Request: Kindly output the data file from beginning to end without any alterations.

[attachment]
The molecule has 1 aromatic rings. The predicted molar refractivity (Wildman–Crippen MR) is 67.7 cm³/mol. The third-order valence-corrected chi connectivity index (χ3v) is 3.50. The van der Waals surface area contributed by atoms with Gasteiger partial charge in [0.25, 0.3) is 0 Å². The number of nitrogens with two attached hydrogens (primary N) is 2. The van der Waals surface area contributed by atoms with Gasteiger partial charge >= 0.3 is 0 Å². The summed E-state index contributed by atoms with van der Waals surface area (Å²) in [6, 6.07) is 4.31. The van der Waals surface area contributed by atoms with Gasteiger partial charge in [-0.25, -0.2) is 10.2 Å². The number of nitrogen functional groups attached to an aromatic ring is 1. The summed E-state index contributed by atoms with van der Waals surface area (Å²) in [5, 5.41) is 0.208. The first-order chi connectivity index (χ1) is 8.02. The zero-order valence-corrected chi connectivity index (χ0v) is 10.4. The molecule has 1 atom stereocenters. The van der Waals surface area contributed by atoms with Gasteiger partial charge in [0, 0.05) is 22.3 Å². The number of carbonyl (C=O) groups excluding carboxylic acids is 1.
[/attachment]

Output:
The molecule has 1 aromatic rings. The predicted molar refractivity (Wildman–Crippen MR) is 67.7 cm³/mol. The third-order valence-corrected chi connectivity index (χ3v) is 3.50. The van der Waals surface area contributed by atoms with Gasteiger partial charge in [0.25, 0.3) is 0 Å². The number of nitrogens with two attached hydrogens (primary N) is 2. The van der Waals surface area contributed by atoms with Gasteiger partial charge >= 0.3 is 0 Å². The summed E-state index contributed by atoms with van der Waals surface area (Å²) in [6, 6.07) is 4.31. The van der Waals surface area contributed by atoms with Gasteiger partial charge in [-0.25, -0.2) is 10.2 Å². The number of nitrogen functional groups attached to an aromatic ring is 1. The summed E-state index contributed by atoms with van der Waals surface area (Å²) in [5, 5.41) is 0.208. The first-order chi connectivity index (χ1) is 8.02. The zero-order valence-corrected chi connectivity index (χ0v) is 10.4. The molecule has 1 atom stereocenters. The van der Waals surface area contributed by atoms with Gasteiger partial charge in [0, 0.05) is 22.3 Å². The number of carbonyl (C=O) groups excluding carboxylic acids is 1.